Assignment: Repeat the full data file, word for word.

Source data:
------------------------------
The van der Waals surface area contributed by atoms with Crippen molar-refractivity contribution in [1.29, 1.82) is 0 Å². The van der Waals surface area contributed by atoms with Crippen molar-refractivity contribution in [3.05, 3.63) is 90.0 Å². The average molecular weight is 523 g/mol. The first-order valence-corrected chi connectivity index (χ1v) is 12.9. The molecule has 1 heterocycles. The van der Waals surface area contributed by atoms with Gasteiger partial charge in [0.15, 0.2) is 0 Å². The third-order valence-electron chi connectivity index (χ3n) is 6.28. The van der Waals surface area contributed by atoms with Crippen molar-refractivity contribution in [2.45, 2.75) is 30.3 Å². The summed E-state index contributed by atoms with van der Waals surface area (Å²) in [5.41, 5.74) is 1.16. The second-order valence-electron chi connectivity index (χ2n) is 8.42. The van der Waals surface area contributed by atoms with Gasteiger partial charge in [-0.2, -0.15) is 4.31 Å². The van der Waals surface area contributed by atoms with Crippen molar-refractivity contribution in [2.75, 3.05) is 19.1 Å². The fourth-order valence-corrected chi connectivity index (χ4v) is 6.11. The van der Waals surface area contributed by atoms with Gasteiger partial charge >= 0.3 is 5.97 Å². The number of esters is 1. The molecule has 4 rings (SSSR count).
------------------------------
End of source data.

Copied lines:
The van der Waals surface area contributed by atoms with Crippen molar-refractivity contribution in [1.29, 1.82) is 0 Å². The van der Waals surface area contributed by atoms with Crippen molar-refractivity contribution in [3.05, 3.63) is 90.0 Å². The average molecular weight is 523 g/mol. The first-order valence-corrected chi connectivity index (χ1v) is 12.9. The molecule has 1 heterocycles. The van der Waals surface area contributed by atoms with Gasteiger partial charge in [0.15, 0.2) is 0 Å². The third-order valence-electron chi connectivity index (χ3n) is 6.28. The van der Waals surface area contributed by atoms with Crippen molar-refractivity contribution in [2.45, 2.75) is 30.3 Å². The summed E-state index contributed by atoms with van der Waals surface area (Å²) in [5.41, 5.74) is 1.16. The second-order valence-electron chi connectivity index (χ2n) is 8.42. The van der Waals surface area contributed by atoms with Gasteiger partial charge in [-0.2, -0.15) is 4.31 Å². The van der Waals surface area contributed by atoms with Crippen molar-refractivity contribution in [2.75, 3.05) is 19.1 Å². The fourth-order valence-corrected chi connectivity index (χ4v) is 6.11. The van der Waals surface area contributed by atoms with Gasteiger partial charge >= 0.3 is 5.97 Å². The number of esters is 1. The molecule has 4 rings (SSSR count).